Gradually, sacred tree imagery was absorbed by the Christian church, and Germany is credited with starting the Christmas tree tradition that we know now; in the 16th century devout Christians brought decorated trees into their homes.

In Britain, the tradition of decorating churches and homes with evergreens at Christmas was long established, but the custom of decorating an entire small tree was unknown until roughly two centuries ago. Queen Victoria had been familiar with the Christmas tree tradition as a child; and after her marriage to her German cousin Prince Albert, the custom became even more widespread. In 1846 they were sketched in the Illustrated London News standing with their children around a Christmas tree. Being very popular royals what was done at court immediately became fashionable; and wealthy British middle-class families immediately followed suit, with this fashion spreading overseas to the United States.

Personally, for me, the tree is not only a reminder of the season and the fact that the Sun will soon return at the Solstice; but it is a symbol of unity - many different belief systems hold a festival of light at this time of year.

Do you have a Yule or Christmas tree? What colour are your decorations? Are your decorations up yet? Do you have any special family traditions?

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The Spells Bible

I’ve been sorting through some books this week and stumbled across this book from many moons ago. I always feel like books are old friends so it’s lovely to be reacquainted with this one!

It’s jam-packed full of information and unusual spells, and the opening chapters on spell work and working with magick are fabulous.

I especially like the Garland Spell to Keep Love Evergreen, which creates an anniversary gift for a couple who have been together for some time, and uses the ancient meanings and magickal associations of ivy, yew, and holly - perfect for this time of year.

This is such a lovely book that I highly recommend, even if it’s just for inspiration for creating your own spells.

Witch With Books Yule Tag Challenge: Grimoires & Spellbooks

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Friday, 4 December 2020

Mince Pie Folklore

Mince pies on a wooden board with a red candle and orange slices displayed in a bowl

A favourite food of Father Christmas, mince pies are a sweet pie of English origin.

First served in the Middle Ages, and appearing in English cookbooks A Forme of Cury (1390) and The English Huswife (1615), mince pies were bigger, oblong shaped, and the “mincemeat” was actually meat; mutton, pork, beef, rabbit or game.

Having been around for so many years, the humble mince pie has gone by many different names; Christmas pyes, crib cakes, mutton pies, wayfarer’s pies, and shrid pies.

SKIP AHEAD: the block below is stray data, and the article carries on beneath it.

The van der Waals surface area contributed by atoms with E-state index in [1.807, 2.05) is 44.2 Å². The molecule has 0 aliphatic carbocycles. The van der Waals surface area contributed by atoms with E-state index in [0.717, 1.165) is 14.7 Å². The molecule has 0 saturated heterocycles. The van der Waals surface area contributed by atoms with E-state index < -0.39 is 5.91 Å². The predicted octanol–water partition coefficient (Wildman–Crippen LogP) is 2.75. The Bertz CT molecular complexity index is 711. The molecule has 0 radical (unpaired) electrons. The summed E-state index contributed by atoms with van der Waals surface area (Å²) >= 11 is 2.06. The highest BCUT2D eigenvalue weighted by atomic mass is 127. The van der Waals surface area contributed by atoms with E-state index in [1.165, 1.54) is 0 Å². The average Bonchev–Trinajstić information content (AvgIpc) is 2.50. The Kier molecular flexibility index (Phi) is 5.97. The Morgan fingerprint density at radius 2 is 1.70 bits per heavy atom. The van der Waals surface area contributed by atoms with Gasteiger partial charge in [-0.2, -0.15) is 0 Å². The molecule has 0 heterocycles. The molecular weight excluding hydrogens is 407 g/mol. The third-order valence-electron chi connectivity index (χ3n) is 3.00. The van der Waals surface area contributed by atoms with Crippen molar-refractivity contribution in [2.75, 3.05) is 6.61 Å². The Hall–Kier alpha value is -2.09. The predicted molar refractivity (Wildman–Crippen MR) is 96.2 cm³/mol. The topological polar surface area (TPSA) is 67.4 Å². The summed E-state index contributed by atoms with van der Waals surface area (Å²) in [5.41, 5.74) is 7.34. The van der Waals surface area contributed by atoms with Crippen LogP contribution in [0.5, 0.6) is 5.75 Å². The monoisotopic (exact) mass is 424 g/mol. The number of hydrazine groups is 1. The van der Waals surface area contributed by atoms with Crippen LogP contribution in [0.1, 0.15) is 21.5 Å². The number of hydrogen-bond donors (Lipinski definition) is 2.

English tradition states that when making mice pies the mincemeat should always be stirred clockwise for fear of provoking 12 months’ bad luck, and every member of the family should stir, making a wish.

The first mince pie of the season should also be wished upon, and mince pies should always be eaten in silence; the taster risks heaping several curses upon himself if he doesn’t comply.

It is said that a mince pie should be eaten every day for the Twelve Days of Christmas; from Christmas Eve until the 5th January for good health and happiness. Anyone who refuses one of their twelve pies will suffer a year of misfortune.

Do you like mince pies? Do you have them in your country? Do you follow the 12 pie rule?

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Today’s Tarot Reading

Sometimes conflict can be constructive. Think about debate - you get to hear several different viewpoints at once, and your own ideas can be tested and challenged by others. Use a situation like this to your advantage; set up a working group, committee, or brain storming session with others to help you think outside the box, and move those plans forward.

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Deck: Rider Waite Smith 

Thursday, 3 December 2020

Today’s Tarot Reading

Trust your instincts. Got a feeling that something isn’t right? Then it probably isn’t. Getting bad vibes from someone you just met? Pay attention to that. Listen to your inner voice, and that feeling in your body - these instincts are there to protect you and keep you safe. Listen to your inner knowing, it’s there to guide you.

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Deck: Angels & Ancestors Oracle 

Today’s Tarot Reading

Trust your instincts. Got a feeling that something isn’t right? Then it probably isn’t. Getting bad vibes from someone you just met? Pay attention to that. Listen to your inner voice, and that feeling in your body - these instincts are there to protect you and keep you safe. Listen to your inner knowing, it’s there to guide you.

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Deck: Angels & Ancestors Oracle